Cellular trojan horse yields potential cancer treatment

Cellular trojan horse yields potential cancer treatment
Confocal microscopy image of stem cells loaded with drug containing polymeric microparticles. Credit: Jeff Karp and Oren Levy, Brigham and Women's Hospital

A collaborative Brigham and Women's Hospital (BWH) and Johns Hopkins University (JHU) co-led team has found proof-of-concept evidence for a potential cancer treatment that leverages microparticles and mesenchymal stem cells. The researchers devised an approach to stably internalize chemotherapy loaded microparticles into cells. With the help of a powerful prodrug - developed by collaborators at JHU - that is specifically activated by prostate cells, the researchers effectively targeted and killed prostate cancer tumor cells in proof of concept experiments. The researchers' results were recently published in Biomaterials.

"In cancer therapeutics, one of the great challenges is finding how to specifically deliver high doses of chemotherapeutics to a tumor, but minimize the systemic toxicity," said Jeffrey Karp, PhD, the BWH senior author.

Prostate cancer affects over 2.5 million Americans, but there is an unmet need for targeted treatment with minimal systemic toxicity, especially for metastatic disease. Prostate cancer tumors are characterized by a mixed cell population, which makes targeting the different kinds of cells with one treatment very difficult.

"Mesenchymal stem cells represent a potential vehicle that can be engineered to seek out tumors," said Oren Levy, PhD, co-lead author. "Loading those cells with a potent chemotherapeutic drug is a promising cell-based Trojan horse approach to deliver drugs to sites of cancer."

This cell-based drug delivery platform, supported in part by the Prostate Cancer Foundation and Movember Foundation, successfully kills tumor via a strong "bystander effect."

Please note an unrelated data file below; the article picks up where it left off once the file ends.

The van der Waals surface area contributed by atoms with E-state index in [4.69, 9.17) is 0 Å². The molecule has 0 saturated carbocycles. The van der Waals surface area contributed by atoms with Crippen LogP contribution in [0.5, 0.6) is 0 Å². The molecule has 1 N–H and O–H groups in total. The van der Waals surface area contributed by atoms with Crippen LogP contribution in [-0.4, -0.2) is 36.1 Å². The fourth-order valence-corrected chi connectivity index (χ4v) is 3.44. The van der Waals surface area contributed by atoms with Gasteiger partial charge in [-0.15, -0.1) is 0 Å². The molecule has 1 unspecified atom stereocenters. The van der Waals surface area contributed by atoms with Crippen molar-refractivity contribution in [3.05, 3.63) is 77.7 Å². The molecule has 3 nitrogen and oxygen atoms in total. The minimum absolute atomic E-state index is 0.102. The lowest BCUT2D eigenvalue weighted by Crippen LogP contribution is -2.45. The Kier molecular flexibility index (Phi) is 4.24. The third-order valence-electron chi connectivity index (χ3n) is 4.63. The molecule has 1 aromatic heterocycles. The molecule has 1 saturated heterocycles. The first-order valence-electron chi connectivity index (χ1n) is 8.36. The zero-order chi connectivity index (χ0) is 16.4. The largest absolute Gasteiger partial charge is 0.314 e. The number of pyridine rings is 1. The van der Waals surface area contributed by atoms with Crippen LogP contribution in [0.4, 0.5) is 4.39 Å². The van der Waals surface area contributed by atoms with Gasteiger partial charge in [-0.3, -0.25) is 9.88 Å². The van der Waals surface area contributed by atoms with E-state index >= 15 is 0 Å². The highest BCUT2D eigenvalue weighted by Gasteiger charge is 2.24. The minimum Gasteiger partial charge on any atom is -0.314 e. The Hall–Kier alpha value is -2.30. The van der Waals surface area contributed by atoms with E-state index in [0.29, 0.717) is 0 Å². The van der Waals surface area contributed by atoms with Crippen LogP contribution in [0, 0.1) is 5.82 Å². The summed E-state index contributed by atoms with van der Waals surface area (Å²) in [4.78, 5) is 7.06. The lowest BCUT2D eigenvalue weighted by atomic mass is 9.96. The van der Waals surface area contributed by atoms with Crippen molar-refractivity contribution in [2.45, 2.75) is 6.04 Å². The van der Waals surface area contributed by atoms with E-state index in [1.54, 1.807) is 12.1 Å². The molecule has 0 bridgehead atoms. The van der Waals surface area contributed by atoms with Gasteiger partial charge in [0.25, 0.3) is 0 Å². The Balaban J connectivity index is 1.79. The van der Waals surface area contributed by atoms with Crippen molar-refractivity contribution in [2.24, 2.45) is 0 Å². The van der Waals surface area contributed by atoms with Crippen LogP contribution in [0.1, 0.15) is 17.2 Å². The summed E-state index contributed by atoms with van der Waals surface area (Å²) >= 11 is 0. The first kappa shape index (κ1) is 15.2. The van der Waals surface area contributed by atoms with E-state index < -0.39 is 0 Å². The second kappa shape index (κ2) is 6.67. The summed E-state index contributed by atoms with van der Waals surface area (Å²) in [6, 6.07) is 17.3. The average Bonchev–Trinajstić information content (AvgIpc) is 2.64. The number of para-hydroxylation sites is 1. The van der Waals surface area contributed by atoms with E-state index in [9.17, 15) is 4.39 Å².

"The prodrug only becomes toxic in the presence of the tumor microenvironment, which adds another layer of specificity to this targeted delivery system," said John Isaacs, PhD, the JHU senior author.

In the future, researchers hope to harness this versatile particle-in-a-cell platform technology for use with different drugs to target an array of diseases, including cancer and neurodegenerative diseases.


Explore further

Potential cholesterol-lowering drug molecule has prostate cancer fighting capabilities

More information: Oren Levy et al. A prodrug-doped cellular Trojan Horse for the potential treatment of prostate cancer, Biomaterials (2016). DOI: 10.1016/j.biomaterials.2016.03.023
Journal information: Biomaterials

Citation: Cellular trojan horse yields potential cancer treatment (2016, April 18) retrieved 18 October 2019 from https://medicalxpress.com/news/2016-04-cellular-trojan-horse-yields-potential.html
This document is subject to copyright. Apart from any fair dealing for the purpose of private study or research, no part may be reproduced without the written permission. The content is provided for information purposes only.
7 shares

Feedback to editors

User comments

Please sign in to add a comment. Registration is free, and takes less than a minute. Read more